A woman has filed a lawsuit against the District of Columbia Housing Authority and the police department, challenging a network of security cameras that she said has resulted in “a severe invasion of residents’ privacy in their most sacred places.”
The suit filed on Dec. 12 in the U.S. District Court for the District of Columbia describes how the housing authority began installing the security cameras at the Highland Dwellings complex in 2017, including on the home of plaintiff Schyla Pondexter-Moore.
According to the lawsuit, DCHA has a total network of 650 cameras at all of its complexes. The lawsuit calls the cameras a “massive surveillance program” that gives DCHA and D.C. police access into the private lives of public housing residents.
“As soon as Schyla Pondexter-Moore (“Plaintiff” or “Ms. Pondexter-Moore”) steps outside her home, she knows she is being watched,” the first line of the lawsuit reads.
The lawsuit challenges the “unconstitutional surveillance network of over eighty cameras on nearly 200 homes” at Highland Dwellings that could capture “intimate details” on public housing residents there.
The suit said that the cameras constantly monitor people that live there, and the footage has been given to D.C. police to break up “lawful activities,” such as dice games.
In 2017, the suit stated, Pondexter-Moore received notice that workers would have to enter her home to install a camera on her home and a power box in her bedroom. She refused access several times and asked DCHA for information about the cameras capabilities and purpose, but she never received an answer.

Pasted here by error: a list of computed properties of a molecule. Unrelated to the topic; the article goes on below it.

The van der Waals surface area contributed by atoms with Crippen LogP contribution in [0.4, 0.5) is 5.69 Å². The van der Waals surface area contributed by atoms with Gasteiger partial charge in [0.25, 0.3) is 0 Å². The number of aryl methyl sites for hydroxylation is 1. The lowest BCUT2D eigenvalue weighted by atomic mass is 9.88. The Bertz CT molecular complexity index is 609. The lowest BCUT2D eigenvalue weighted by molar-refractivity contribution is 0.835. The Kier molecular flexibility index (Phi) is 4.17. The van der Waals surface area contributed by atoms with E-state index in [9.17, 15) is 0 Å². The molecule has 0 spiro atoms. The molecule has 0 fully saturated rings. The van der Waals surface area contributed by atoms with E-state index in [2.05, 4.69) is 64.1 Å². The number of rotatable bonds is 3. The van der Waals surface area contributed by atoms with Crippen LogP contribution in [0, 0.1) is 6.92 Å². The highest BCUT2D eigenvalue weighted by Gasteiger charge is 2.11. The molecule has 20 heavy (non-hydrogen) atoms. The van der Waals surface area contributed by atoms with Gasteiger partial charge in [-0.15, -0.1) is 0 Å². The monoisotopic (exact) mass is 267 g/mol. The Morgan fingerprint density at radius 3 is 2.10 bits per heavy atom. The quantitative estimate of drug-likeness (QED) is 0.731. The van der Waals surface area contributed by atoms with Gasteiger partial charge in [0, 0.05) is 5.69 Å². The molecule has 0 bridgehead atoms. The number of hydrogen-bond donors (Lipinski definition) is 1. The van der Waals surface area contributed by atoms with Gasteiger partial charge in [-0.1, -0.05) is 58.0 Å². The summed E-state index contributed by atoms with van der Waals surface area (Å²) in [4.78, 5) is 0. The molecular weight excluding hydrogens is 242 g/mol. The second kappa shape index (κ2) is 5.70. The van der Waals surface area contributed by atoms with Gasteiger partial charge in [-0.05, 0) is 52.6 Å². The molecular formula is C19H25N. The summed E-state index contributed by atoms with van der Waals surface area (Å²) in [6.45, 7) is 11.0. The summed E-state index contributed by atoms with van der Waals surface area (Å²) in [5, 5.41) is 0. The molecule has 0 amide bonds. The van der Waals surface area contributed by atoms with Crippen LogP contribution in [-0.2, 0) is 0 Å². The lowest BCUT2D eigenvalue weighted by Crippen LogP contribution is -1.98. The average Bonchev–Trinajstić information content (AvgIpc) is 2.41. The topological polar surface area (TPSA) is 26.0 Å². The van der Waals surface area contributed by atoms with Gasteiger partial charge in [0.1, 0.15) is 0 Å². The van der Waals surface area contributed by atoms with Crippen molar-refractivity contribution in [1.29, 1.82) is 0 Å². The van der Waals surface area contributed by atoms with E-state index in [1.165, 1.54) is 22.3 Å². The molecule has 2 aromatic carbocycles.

The suit goes on to say that on Jan. 31, 2018, Pondexter-Moore saw workers again trying to install equipment at her house and asked them to stop. A DCHA police officer stated that she did not have any rights as a public housing resident, and that she could not stop the worker from installing the cameras. The officer then pinned her against the side of her house and “slammed” her son against a wall, according to the lawsuit.
Eight D.C. police officers then came to the complex and arrested both Pondexter-Moore and her son. They were taken to jail, where they spent the night. Charges against them were later dropped, the suit said.
The Georgetown Law Civil Rights Clinic, who is representing Pondexter-Moore in the case, said in a statement posted on Twitter that the camera network is “another example of over-policing and surveillance of Black and brown communities in DC.”
This week, the Clinic filed a lawsuit against DC’s public housing authority, alleging that DCHA uses an unconstitutional network of cameras to surveil the District’s public housing residents.
— Civil Rights Clinic @ Georgetown Law (@gulccivilrights) December 15, 2022
The suit is seeking compensatory damages and for the city to remove the cameras on the Highland Dwellings property.
The D.C. Housing Authority has been the subject of criticism over the last few months following a report from the United States Department of Housing and Urban Development, which found unsafe and unsanitary conditions at some public housing units in the city.
DCHA did not return a request for comment.